Revolution#127, April 20, 2008

Two Views on Spartacus

Pope Benedict XVI will soon be visiting New York—and, as it happens, at the very time when the Party will be making major efforts in promoting Bob Avakian’s new book Away With All Gods! In an even further coincidence, both Benedict in his latest encyclical and Avakian in his new book cite the example of Spartacus and contrast it with what is represented by Jesus and Christianity.

It is quite interesting—and very worthwhile—to note the profound difference in how this is treated by Benedict, on the one hand, and by Avakian on the other, representing two fundamentally opposing worlds and worldviews.

First, from Benedict:

“Christianity did not bring a message of social revolution like that of the ill-fated Spartacus, whose struggle led to so much bloodshed. Jesus was not Spartacus, he was not engaged in a fight for political liberation. Jesus…brought something totally different: an encounter with the living God and thus an encounter with a hope stronger than the sufferings of slavery, a hope which therefore transformed life from within, even if the external structures remained unchanged.”

Now, Avakian:

“Why is it that the cross associated with Jesus, and the crucifixion of Jesus which that cross symbolizes, is a central icon and major point of reference (and reverence) in this society, but the cross on which Spartacus was crucified does not play that role? In fact, many people don’t know whom I’m referring to when I talk about Spartacus. Spartacus was a slave who, less than a century before the time of Jesus, led a rebellion of slaves in the Roman Empire that threatened that Empire to its foundations before that rebellion was finally drowned in blood. And, as a result of being finally defeated, Spartacus and thousands of his followers were crucified on crosses, lining the main road from Rome out toward the provinces, for miles and miles and miles. Why is that cross and that crucifixion not a big symbol in our society, and why is it not in other societies in the world today? The answer is simple and basic: because what is represented by Spartacus, even in his defeat—that is, the slaves rising up—is not something the ruling classes in the societies we live in, and the ruling classes down through the ages, have wanted to promote. Yes, a movie got made about Spartacus, but that’s nothing compared to the continual barrage of propaganda about Jesus, the life of Jesus, and the crucifixion and supposed resurrection of Jesus. Because, again, the people who rule over us don’t want us to have symbols that call to mind slaves rising up in rebellion. They want us to believe that such rebellions are pointless and that we are bound to, and have to, live the way we live because that’s the way God wants it to be, that’s the way God made the world and all you can do is accept God’s will.” [ Away With All Gods!, pp. 53-54]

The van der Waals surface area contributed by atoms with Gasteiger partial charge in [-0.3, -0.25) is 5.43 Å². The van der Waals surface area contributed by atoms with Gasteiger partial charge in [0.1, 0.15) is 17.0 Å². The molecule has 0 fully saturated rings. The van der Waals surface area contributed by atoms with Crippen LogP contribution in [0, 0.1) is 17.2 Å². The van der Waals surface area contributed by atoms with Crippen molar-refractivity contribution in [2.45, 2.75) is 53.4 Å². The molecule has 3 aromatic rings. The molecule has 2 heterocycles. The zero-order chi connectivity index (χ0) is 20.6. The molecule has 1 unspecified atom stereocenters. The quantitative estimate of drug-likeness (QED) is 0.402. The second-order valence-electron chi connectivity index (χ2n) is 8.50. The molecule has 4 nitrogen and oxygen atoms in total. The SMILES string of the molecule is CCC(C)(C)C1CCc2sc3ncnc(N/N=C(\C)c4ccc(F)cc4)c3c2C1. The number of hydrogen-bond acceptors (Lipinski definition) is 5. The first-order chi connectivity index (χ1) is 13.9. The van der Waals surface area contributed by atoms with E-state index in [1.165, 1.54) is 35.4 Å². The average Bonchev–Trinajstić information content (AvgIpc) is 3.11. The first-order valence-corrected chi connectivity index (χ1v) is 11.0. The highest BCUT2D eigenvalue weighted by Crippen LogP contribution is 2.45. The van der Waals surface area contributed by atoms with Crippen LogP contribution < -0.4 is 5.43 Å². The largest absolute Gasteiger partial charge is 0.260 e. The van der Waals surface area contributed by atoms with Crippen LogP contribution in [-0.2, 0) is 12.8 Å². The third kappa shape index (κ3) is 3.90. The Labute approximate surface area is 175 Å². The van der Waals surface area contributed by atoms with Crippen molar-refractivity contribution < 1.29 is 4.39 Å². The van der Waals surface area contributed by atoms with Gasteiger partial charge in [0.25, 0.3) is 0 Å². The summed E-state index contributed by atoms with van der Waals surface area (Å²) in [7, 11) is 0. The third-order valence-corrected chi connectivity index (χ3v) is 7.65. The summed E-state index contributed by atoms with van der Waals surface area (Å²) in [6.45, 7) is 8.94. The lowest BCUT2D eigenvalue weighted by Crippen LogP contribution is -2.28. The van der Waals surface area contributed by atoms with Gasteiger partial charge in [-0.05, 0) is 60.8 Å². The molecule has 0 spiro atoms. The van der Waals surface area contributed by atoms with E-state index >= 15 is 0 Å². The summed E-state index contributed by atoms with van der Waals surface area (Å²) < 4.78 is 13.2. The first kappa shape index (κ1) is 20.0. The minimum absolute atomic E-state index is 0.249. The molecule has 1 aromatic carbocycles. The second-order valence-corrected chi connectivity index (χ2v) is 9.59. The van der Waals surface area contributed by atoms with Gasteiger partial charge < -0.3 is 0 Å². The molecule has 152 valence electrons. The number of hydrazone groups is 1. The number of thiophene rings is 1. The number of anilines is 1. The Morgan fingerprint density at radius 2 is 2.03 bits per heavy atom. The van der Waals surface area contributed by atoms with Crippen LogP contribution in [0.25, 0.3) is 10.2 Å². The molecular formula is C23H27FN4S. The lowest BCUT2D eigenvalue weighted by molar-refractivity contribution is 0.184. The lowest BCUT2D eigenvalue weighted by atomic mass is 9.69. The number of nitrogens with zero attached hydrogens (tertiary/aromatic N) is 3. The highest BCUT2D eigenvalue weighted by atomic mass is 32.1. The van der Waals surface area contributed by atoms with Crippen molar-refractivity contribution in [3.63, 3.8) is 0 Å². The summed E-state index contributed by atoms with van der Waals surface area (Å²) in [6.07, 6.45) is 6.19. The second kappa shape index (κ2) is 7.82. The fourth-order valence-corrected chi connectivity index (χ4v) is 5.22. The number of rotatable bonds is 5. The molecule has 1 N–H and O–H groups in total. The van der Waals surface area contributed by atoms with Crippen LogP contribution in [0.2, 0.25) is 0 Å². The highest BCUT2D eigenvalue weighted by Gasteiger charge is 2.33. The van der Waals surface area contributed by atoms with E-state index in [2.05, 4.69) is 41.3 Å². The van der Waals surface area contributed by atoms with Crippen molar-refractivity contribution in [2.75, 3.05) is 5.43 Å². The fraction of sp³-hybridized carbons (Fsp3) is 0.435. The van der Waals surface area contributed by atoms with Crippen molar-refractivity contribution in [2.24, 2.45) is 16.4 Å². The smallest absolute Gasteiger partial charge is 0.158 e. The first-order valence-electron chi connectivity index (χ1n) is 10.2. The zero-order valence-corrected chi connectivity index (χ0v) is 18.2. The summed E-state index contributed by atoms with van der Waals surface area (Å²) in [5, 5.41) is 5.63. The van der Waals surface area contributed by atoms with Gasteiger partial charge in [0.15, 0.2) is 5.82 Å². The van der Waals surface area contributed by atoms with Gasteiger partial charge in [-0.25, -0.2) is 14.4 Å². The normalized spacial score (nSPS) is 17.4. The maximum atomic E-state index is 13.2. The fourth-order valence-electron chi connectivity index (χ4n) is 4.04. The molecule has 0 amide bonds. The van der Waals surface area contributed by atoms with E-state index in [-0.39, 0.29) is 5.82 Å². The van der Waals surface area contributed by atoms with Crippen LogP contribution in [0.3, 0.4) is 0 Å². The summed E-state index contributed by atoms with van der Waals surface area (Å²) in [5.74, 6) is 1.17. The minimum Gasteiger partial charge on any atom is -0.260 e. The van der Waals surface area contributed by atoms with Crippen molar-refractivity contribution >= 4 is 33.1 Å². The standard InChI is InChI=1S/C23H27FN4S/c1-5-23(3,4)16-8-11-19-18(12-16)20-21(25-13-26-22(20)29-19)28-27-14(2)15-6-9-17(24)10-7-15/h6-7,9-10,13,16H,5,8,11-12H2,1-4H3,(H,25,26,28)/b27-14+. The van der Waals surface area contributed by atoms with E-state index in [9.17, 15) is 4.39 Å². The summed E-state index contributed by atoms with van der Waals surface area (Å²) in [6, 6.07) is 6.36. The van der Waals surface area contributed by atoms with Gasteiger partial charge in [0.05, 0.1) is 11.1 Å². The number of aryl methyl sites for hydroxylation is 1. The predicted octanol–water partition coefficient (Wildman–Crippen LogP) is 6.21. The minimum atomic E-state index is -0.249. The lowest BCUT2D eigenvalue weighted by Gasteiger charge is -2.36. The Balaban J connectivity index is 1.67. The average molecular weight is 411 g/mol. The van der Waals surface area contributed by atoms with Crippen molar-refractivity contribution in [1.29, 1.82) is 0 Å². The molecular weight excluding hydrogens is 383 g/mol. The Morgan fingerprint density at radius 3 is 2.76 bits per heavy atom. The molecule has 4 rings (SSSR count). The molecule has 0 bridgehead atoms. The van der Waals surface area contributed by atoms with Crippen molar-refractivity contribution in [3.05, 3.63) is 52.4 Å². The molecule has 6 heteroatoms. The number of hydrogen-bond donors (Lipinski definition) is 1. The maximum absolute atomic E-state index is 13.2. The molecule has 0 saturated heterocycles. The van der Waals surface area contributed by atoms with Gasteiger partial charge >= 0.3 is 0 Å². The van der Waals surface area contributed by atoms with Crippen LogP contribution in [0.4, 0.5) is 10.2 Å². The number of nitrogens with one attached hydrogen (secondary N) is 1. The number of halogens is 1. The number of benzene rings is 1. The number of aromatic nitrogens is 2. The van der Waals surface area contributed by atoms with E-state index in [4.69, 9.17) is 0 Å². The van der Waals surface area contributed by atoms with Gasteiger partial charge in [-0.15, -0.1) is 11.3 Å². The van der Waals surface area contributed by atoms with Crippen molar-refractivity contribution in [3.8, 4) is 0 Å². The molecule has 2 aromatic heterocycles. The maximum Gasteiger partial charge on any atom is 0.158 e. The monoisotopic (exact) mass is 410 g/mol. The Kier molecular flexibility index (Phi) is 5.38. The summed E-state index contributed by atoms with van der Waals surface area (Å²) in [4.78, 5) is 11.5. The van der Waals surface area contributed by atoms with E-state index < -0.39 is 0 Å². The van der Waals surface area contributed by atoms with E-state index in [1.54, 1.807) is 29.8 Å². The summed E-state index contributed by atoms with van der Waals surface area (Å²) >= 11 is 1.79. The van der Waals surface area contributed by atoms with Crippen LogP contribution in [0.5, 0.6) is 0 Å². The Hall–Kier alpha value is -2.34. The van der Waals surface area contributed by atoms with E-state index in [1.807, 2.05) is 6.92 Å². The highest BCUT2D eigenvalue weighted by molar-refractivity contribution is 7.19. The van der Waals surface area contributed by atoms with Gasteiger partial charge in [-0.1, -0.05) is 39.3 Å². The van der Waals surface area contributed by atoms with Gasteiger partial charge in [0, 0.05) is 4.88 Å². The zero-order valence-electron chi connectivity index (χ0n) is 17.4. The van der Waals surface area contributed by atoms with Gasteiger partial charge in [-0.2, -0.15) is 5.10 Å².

And later, in speaking to the role of religion in providing a false hope, Avakian writes:

“Many people, feeling that their hopes have been crushed for a better life in this world, have fallen back on hoping for a better future in another, future existence, and seek to organize their lives around preparing for that supposed ‘future life.’ The problem, once again, is that this is an illusion. And this quest for happiness, or relief from suffering in this way, cannot bring about the satisfaction that people are seeking. Like a narcotic, the relief or escape provided by this kind of religious belief is never sufficient. You always need another ‘fix,’ and this soon turns into yet another chain on people.

“And, more fundamentally, the point is that we do not want—and, beyond that, we no longer have any need—to be imprisoned within a heartless world. We need and can bring into being a world with heart: a world freed of the oppression and misery that is imposed and enforced by the way human society is structured and controlled. A world in which people do not think of each other—and do not treat each other—as mere objects to be used and profited from. Religion, at least as practiced by more truly compassionate and progressive-minded people today, may aim at providing consolation—a salve for people in their agony and torment—but we can bring into being a world in which people no longer need this kind of consolation, because poverty and oppression, and all the needless suffering bound up with that, will have been eliminated and uprooted forever, along with the ideas and culture that reinforce this.

“But in order to do that, we need to confront reality as it actually is. We need to engage and transform reality, the reality of human society as well as nature, with a consciously and consistently scientific outlook and method. And the point is this: For the first time in human history, there is the possibility to do that. Measured against that, religious doctrine and tradition, and the religious way of conceiving reality, fall way short—and, in fact, lead away from what, for the first time, has become possible for humanity.” [pp. 224-25]

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